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2 Comments

  1. 1

    Scott

    Ahh…motherhood statements. Tis the season for it.

    Forget about funding (or your statement 3)…you are never going to get any agreements on the re-distribution of global wealth and power. There will always be those that are less well off than others. That is the reality. Plus it dilutes your argument from one of providing for healthcare and throws in socialism (which turns people off)

    What we should be doing is developing a cheap, highly replicable and adaptable model of healthcare that can be rolled out in the remote and developing world.

    So it should be like a franchise…and should be based on the four pillars below.

    1. Immunisation – To get rid of diseases
    2. Nutrition – Food is such a big part of preventative health
    3. Medication – Access to cheap medicines extremely important
    4. Communication – The ability for remote paramedics, doctors to get access to knowledge/resources of the big cities.
    5. Education – Of local health care professions.

    You get those things right, you are well on your way to making universal health care a reality.

    Reply
  2. 2

    Tim Senior

    Ahh…more motherhood statements!
    Scott, your four pillars are great. If they were to be implemented, you’d run into 2 problems.
    1. How will this be funded? A user pays model would mean the people who need it wouldn’t have access to it (whether direct payments or insurance). Which leaves you with some form of government/third party paying, collecting money through taxes or something similar. Which brings you straight back to Fran Baum’s third recommendation.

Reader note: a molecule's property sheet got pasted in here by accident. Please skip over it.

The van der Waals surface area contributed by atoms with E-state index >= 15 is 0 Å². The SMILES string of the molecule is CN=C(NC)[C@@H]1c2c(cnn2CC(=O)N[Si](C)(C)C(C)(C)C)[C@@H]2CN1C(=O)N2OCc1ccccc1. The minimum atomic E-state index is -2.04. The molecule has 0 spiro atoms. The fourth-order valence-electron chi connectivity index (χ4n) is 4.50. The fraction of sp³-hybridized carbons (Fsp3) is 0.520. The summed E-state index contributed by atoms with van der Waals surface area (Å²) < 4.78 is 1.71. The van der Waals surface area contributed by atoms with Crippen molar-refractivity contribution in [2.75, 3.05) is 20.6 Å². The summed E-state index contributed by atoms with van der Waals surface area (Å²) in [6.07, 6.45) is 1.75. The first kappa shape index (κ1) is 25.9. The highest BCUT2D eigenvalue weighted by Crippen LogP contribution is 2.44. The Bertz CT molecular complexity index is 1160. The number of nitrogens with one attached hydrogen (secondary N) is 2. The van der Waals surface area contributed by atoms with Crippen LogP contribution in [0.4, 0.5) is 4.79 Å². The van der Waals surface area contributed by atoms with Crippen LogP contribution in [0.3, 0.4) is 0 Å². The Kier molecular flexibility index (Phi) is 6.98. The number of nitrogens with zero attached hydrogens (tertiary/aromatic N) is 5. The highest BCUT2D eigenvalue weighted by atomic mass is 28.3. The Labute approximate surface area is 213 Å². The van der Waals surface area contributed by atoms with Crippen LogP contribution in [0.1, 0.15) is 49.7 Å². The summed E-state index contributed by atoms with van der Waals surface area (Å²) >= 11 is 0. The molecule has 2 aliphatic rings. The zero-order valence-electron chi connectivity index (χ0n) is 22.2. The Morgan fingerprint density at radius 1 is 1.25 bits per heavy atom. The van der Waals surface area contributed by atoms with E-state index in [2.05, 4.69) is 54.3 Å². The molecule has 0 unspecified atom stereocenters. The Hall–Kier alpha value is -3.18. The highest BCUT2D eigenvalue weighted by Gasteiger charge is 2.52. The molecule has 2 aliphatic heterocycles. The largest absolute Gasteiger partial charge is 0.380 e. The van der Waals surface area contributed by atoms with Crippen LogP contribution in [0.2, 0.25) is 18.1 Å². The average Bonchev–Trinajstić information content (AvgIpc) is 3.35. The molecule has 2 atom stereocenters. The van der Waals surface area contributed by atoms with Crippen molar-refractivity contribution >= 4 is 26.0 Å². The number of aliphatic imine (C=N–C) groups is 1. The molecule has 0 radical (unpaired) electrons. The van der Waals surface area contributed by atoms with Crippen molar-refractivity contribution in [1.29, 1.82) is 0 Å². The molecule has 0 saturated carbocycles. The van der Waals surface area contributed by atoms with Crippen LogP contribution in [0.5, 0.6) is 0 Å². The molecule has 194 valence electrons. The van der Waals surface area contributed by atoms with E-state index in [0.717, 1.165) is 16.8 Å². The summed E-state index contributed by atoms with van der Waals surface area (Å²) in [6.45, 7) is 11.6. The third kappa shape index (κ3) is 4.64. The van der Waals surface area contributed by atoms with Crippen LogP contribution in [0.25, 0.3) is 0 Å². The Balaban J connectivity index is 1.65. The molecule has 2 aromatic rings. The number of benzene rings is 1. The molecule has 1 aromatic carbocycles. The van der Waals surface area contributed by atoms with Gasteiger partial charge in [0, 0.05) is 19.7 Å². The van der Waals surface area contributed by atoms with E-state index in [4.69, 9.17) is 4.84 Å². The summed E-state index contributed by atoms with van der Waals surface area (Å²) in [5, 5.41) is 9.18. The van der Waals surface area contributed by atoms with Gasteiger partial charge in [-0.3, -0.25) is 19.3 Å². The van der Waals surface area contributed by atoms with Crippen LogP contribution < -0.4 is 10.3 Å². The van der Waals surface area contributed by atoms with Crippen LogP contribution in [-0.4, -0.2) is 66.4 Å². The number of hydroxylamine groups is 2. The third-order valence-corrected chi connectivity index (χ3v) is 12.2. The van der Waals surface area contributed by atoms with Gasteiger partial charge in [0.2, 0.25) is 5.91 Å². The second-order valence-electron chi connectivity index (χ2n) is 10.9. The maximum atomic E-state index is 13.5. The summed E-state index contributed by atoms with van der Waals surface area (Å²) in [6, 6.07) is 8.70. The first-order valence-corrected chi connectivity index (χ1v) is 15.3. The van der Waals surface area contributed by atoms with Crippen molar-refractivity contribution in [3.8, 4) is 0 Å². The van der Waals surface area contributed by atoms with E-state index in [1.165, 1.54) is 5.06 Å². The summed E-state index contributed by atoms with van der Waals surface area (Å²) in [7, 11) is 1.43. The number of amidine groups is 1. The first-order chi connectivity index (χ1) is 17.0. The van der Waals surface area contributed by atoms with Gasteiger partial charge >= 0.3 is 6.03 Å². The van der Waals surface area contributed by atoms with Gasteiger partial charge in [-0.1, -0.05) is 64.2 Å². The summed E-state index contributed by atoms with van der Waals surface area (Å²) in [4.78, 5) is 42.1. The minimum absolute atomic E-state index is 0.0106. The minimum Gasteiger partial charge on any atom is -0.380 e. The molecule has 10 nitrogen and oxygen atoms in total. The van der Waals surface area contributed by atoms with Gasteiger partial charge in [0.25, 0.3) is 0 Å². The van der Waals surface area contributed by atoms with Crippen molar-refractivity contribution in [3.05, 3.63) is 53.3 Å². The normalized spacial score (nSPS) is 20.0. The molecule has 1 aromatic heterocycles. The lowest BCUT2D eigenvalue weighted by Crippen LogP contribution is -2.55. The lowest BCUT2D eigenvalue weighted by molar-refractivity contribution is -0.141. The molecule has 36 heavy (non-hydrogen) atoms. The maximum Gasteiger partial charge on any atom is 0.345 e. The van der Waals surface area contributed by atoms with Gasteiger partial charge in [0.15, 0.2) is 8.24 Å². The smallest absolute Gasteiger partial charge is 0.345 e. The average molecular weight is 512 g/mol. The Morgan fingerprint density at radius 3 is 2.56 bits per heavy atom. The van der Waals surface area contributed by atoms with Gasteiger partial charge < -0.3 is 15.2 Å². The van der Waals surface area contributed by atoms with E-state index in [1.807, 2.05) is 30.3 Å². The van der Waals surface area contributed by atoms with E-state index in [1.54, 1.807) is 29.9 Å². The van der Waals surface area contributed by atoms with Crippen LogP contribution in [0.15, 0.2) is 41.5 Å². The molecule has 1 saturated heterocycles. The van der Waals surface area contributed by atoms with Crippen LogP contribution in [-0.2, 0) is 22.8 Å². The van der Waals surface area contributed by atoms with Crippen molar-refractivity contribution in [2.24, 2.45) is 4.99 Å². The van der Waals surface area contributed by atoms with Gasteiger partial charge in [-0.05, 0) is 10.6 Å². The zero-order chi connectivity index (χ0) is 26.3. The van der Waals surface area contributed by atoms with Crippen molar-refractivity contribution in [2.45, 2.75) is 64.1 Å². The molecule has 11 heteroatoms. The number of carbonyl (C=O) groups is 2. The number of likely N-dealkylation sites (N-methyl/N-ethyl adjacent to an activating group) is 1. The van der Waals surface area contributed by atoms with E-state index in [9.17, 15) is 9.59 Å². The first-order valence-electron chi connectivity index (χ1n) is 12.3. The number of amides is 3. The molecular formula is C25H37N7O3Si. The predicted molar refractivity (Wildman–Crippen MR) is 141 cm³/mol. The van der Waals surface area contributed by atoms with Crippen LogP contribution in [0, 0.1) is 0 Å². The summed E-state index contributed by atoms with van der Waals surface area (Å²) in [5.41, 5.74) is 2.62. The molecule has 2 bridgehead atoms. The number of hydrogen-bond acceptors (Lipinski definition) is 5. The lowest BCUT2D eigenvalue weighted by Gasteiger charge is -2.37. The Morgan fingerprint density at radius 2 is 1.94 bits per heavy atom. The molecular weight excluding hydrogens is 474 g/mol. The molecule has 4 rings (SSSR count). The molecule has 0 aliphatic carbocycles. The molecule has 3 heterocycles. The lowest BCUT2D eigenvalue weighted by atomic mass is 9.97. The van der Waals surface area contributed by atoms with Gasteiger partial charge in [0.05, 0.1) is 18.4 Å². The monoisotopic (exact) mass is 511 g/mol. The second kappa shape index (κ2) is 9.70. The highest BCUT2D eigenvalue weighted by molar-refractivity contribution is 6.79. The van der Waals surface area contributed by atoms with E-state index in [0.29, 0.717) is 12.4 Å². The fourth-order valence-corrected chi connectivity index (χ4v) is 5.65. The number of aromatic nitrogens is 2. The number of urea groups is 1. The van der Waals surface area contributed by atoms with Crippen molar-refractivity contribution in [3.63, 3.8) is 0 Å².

2. Ultimately, set up the clinics using this model, and pretty soon, you’ll have health professionals saying “where are people going to get their food from,” “we need clean water supplies,” “we need infrastructure for sanitation,” “we need a regular electricity supply to maintain the cold chain,” “we need better economic conditions so people can get meaningful jobs.” As Fran Baum says, the clinics set up with this model will fight a consistently losing battle if the conditions people are living in are not changed.
    Deciding that advocating on social determinants of health is too big or too hard is deciding to make our health systems less effective. It doesn’t mean we shouldn’t build clinics as suggested by Scott, but we do need to advocate for improved social and environmental conditions at the same time.

    Reply

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